Campylobacter spp. are bacterial pathogens associated with human gastroenteritis worldwide. In Europe, campylobacteriosis is one of the leading food-borne bacterial diseases and the consumption of poultry meats is suspected to be one of the major causes of illness. The aim of our research was to determine the number of Campylobacter spp. in poultry carcasses and in poultry meat samples during their storage till to retail markets. The study was conducted from February 2009 to February 2010 at slaughterhouse in Veneto region, followed by a test of fresh poultry meat placed on the market for sale. A total of 90 poultry carcass and 90 samples of poultry meat were examined. The quantitative examination resulted in Campylobacter spp. counts (mean): for carcasses between 2,0 ∙101 ufc/g and 1,5 ∙103 ufc/g (4,2 ∙102) and poultry meat between 2,0 ∙101 ufc/g and 3,7 ∙102 ufc/g (8,1 ∙101). The majority of isolates were classified as Campylobacter jejuni (58,3%), Campylobacter coli (22,9%) or Arcobacter cryaerophilus (4,2%). Acknowledgments: The project was funded with grants from Fondazione Cariverona 2007.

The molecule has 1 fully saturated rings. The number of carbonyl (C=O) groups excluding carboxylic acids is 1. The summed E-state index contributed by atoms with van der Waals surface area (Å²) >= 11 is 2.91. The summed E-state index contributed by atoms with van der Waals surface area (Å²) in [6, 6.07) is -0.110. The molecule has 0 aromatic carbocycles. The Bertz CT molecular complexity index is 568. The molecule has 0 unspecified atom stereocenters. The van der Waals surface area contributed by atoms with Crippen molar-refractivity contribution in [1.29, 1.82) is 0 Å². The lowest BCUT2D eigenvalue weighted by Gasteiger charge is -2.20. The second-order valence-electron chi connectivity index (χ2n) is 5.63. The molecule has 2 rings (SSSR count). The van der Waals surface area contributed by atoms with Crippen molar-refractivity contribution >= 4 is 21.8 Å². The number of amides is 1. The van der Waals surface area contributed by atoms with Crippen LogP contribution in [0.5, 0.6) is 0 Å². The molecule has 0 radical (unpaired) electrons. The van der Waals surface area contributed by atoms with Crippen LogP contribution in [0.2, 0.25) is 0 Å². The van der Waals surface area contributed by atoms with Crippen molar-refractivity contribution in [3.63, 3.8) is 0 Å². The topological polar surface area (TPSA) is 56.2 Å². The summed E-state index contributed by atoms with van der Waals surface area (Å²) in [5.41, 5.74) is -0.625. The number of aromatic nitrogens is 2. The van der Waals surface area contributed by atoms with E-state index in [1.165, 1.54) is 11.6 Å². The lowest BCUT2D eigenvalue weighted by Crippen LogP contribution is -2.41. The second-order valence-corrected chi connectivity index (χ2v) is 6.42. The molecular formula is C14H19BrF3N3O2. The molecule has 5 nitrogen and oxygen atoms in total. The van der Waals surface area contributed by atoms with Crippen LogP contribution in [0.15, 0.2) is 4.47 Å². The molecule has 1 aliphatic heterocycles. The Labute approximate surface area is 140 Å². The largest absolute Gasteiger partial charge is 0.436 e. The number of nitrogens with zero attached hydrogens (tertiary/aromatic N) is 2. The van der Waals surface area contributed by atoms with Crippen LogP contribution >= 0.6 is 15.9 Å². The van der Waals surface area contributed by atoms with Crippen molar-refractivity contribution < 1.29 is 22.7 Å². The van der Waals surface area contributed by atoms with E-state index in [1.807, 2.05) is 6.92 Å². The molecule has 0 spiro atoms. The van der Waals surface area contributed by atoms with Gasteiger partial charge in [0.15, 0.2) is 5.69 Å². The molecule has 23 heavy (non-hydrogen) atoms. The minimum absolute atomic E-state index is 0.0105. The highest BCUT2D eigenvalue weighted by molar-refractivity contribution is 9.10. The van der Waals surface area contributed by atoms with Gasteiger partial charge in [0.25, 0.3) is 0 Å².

Campylobacter spp., food hygiene, poultry meat.